16 May You, Unplugged, for Just 100 Hours This Summer
If it’s starting to feel as if your cell phone is an extension of your palm or your iPad is an adjunct of your arm, you’re a prime candidate for this summer’s “100 Hours Unplugged,” a challenge from O.A.R.S., an Adventure Collection member company. And, according to some recent research, it’s exactly what we need, right now.
Like the vast majority of Americans, you probably use a computer, handheld digital device of some kind and/or TV as a normal part of every day; in fact, on average, you spend about 10 hours and 39 minutes with them. Worldwide, 84 percent of cell phone users claim they could not go a single day without their devices.
But is that healthy for your body, mind and spirit? While there’s certainly a lot to be said for having the convenience of instant communication and access to information at your fingertips, what do you give up in exchange? And, how can you bring some balance back to your life?
The addiction of constant connection
In January 2017, the Pew Research Center published a fact sheet stating that 95 percent of Americans now own a cell phone of some kind, with 77 percent owning a smartphone. An earlier Pew Research survey found that:
• 67 percent of cell phone owners check them for alerts, messages or calls, even when they don’t notice their devices ringing or vibrating.
• Almost half of cell phone owners have slept with their phones next to their beds because they wanted to make sure they didn’t miss any calls.
• Some mobile device owners check them every 6.5 minutes.
The short video below, produced by charstarlene, puts some of these statistics on glaring display:
The delusion of devices
Multiple other studies suggest that being glued to our digital devices can create or exacerbate health and quality-of-life problems. For example, they:
1. Impede your performance on mental tasks. A research project published by the American Psychological Association in 2014 demonstrated that the mere presence of a cell phone may be sufficiently distracting to produce diminished attention and deficits while performing tasks, especially for jobs that demand greater attention and cognition.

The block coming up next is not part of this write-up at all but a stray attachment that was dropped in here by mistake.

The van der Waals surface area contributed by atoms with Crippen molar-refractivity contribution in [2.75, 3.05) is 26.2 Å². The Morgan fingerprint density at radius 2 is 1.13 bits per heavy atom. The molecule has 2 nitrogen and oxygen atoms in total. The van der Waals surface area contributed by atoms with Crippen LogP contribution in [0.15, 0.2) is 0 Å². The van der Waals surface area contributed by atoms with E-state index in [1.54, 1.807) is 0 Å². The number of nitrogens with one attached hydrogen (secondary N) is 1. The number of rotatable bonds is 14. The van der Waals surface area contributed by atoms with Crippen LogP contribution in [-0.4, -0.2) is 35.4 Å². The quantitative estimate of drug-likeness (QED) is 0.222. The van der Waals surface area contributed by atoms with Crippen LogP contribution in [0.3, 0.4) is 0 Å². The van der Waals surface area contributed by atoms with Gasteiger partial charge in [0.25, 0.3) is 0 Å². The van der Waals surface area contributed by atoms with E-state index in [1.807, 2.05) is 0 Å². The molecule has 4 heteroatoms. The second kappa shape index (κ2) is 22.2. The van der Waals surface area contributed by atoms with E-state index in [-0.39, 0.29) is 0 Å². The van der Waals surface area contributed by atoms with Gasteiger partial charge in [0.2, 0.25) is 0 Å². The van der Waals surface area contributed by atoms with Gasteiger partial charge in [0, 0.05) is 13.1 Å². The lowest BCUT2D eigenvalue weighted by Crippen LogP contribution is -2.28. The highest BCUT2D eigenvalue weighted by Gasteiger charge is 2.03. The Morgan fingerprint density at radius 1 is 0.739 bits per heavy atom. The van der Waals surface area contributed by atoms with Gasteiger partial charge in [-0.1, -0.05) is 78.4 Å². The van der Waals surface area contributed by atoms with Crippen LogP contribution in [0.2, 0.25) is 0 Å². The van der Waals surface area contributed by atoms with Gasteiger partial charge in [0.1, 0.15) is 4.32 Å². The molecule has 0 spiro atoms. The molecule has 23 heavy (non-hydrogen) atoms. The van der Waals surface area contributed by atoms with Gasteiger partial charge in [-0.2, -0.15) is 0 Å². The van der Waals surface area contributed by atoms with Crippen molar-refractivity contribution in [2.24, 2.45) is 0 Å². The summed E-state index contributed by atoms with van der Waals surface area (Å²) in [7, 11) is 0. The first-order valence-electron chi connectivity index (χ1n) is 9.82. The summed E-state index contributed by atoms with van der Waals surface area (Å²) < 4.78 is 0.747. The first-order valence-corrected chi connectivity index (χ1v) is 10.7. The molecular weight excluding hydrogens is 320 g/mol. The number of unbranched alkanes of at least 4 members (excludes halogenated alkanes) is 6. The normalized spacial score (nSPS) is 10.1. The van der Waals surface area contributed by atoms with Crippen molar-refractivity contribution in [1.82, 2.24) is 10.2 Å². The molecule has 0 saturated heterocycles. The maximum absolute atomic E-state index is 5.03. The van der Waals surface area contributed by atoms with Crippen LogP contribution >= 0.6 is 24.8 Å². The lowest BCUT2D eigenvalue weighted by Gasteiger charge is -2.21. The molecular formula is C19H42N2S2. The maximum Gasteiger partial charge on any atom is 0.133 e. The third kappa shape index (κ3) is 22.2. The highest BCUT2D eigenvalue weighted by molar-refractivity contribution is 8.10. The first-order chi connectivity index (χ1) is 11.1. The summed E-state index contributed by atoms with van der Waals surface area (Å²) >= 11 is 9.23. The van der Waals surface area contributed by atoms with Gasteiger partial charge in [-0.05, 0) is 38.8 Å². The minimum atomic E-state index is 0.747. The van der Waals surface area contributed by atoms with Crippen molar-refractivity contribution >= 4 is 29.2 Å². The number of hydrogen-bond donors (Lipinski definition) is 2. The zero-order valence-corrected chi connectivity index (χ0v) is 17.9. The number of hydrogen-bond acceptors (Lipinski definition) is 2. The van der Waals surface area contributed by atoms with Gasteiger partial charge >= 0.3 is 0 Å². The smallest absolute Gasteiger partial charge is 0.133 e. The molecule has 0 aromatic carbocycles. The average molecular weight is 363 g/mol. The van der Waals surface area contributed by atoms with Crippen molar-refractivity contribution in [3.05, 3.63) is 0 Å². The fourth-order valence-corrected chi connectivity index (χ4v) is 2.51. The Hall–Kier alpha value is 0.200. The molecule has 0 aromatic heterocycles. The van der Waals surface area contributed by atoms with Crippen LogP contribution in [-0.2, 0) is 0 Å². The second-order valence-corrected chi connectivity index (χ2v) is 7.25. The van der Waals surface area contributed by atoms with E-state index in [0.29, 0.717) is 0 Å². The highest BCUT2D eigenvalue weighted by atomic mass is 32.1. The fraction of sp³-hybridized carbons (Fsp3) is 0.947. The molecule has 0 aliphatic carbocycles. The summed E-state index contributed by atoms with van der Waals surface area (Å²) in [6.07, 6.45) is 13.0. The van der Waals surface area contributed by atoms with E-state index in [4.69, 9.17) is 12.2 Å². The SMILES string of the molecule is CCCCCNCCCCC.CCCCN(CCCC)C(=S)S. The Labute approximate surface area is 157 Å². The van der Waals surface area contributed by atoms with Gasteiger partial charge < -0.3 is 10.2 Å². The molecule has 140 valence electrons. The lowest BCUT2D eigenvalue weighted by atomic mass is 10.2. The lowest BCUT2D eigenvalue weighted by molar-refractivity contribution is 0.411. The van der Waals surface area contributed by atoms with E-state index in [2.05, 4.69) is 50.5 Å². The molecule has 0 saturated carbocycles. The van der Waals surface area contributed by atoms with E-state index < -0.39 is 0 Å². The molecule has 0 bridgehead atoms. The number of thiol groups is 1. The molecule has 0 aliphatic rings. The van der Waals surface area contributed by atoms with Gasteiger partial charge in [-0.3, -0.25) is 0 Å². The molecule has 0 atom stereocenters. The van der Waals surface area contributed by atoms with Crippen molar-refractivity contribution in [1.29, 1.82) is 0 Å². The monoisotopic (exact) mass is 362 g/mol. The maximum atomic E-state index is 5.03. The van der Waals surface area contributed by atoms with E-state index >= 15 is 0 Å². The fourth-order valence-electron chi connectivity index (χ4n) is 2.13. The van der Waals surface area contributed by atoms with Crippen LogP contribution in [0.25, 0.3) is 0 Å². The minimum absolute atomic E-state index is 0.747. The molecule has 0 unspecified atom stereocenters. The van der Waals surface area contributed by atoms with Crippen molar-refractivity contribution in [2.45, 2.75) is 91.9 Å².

2. Lower your rate of recall. The “Google Effect” is real: a study published online by the National Center for Biotechnology Information in July 2014 demonstrated that because of Google, we have less recall of information itself but enhanced recollection of where to find it. According to the study’s authors, “the Internet has become a primary form of external or transactive memory, where information is stored collectively outside ourselves.”
3. Interfere with your sleep. An October 2012 study, published by the National Center for Biotechnology Information, found that young people who are heavy technology users have a higher risk of sleep disturbances and mental health issues.
A full 90 percent of Americans use some type of electronics at least a few nights per week within one hour before bedtime. In a report published in January 2015, study participants who read light-emitting e-books took longer to fall asleep and had reduced evening sleepiness, reduced melatonin secretion, later timing of their circadian clocks and reduced next-morning alertness than when reading printed books.
4. Hurt your interpersonal communications. While people are becoming more social and more interactive with others due to social media, we don’t feel as personally connected to those at the other end of our communications as we do when we’re face-to-face. We’re communicating more but building strong relationships less.
5. Degrade your quality of life. In a study from the University of Maryland, researchers discovered that when students unplugged from technology, they reported an improved quality of life. They spent more time with their loved ones, exercised more and became more appreciative and aware of their surroundings.
The awesomeness of unplugging
To participate in the O.A.R.S. 100 Hours Unplugged challenge, all you have to do is turn off your devices and turn on to nature and your family and friends for at least 100 hours this summer. Configure your 100 hours any way you like: just four days, one long weekend, two separate weekends or every Saturday in June, July or August.
So, plan a rafting or camping trip, a “forest bath,” a national park visit or a few days of hiking in nearby natural spots. Then, once your unplugged plan is in place, watch and listen to this “video poem” by Gary Turk, below.
You just may realize how much you’ve been missing—and have been missed.
Here’s to your [unplugged!] adventures, in whatever corner of the world you find them,
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